James Jones, the head of consumer of affairs at Experian, says: “The key factors are fairly intuitive, such as making required repayments on time and not breaching borrowing limits.

“Less obvious factors are registering to vote [lenders look at the electoral roll to check that the address matches the one you’ve given], keeping your balances low and spacing out any new credit applications [to avoid a look of desperation].”

Don’t fall behind on mobile phone and utilities payments either: mobile phone contracts and many regular household bills such as gas, electricity and water are now registered on credit reports.

The important thing is that you build up a credit score. If you have a thin credit history a simple way to build your score is to keep a credit card active, by spending only small amounts and paying them off each month, because this will demonstrate to lenders that you can manage debt responsibly.

If you struggle to get a standard credit card, you can apply for a credit builder card, but be aware that the interest rates charged on them are much higher, so you should pay off the balance in full every month.

Tenants can set up a future credit rating boost by signing up to CreditLadder, a free service that works with Experian to capture regular rent payments. The scheme launched in March 2016.

“The hope is that we will see the information included in our credit reports this year,” says Mr Jones. In the meantime, those who have already registered are building up their rental payment history, which will boost their credit score when the information “goes live”.

Equifax has said it recognises the benefit of including rent information in reports to reflect good payment behaviour and it is looking into this further, although it does not have such a scheme in the pipeline.

Above all, check your credit file regularly, especially before applying for a mortgage. Experian and Equifax offer free 30-day trials of their credit report service, and Noddle, which is run by Callcredit, grants you free access to your report for life.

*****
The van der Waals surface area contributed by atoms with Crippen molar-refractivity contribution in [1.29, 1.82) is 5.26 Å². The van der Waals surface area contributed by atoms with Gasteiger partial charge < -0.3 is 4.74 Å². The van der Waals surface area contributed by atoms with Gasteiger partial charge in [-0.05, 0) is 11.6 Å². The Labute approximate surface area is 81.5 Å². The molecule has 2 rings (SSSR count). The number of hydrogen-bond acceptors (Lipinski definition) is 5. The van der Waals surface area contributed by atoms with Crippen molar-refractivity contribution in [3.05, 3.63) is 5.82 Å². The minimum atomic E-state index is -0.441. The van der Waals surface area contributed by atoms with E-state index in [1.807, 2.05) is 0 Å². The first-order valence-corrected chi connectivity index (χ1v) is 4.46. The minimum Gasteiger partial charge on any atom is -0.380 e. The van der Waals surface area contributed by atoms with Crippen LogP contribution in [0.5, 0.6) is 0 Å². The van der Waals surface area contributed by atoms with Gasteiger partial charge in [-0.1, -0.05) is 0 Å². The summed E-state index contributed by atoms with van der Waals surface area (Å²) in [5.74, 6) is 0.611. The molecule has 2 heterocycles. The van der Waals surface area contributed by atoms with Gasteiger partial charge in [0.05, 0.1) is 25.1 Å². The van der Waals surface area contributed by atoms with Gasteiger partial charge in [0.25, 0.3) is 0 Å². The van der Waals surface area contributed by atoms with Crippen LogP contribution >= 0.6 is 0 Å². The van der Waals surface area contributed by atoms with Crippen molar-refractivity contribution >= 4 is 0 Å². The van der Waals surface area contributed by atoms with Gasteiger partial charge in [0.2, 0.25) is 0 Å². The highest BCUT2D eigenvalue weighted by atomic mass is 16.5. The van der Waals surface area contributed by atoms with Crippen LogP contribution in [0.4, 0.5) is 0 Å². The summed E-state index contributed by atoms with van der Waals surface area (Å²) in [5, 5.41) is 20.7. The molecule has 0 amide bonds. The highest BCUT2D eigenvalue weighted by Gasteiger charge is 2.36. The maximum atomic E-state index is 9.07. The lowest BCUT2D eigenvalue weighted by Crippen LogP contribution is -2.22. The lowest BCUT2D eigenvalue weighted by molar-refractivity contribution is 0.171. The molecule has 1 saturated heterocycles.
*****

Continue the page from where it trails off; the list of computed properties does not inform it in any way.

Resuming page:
■ Who uses your credit report?

It’s up to lenders to decide which credit reference agency they use. They could ask one, two or, in a handful of cases, all three of the main agencies for information about you.

This doesn’t necessarily mean you need to approach all three for your report, although it can certainly be worthwhile to do so. First approach the agency that reflects the lenders you have used in the past. Bear in mind that Experian is the largest in the UK.

Each agency uses information differently to assess you, so you may find that if you had bad credit with a lender who uses one particular agency, your credit score could be higher with a different agency. Confusingly, no one has a “universal” credit rating.

■ There’s a mistake in my credit
report. What should I do?

If something on your credit file is incorrect (such as a wrong address, an old account or a mistaken defaulted payment), or doesn’t apply to you (which could indicate someone fraudulently applying for credit in your name), contact the credit reference agency immediately.

Raising a dispute means that the agency has 28 days, according to the Money Advice Service, to investigate the issue and either remove the information from your report or tell you why it doesn’t agree with you.

If there were mitigating circumstances for something negative on your report, such as a default on a debt because of redundancy or ill health, you can send an explanatory note to be added to your report. This won’t alter your credit score, but it will be observed by lenders.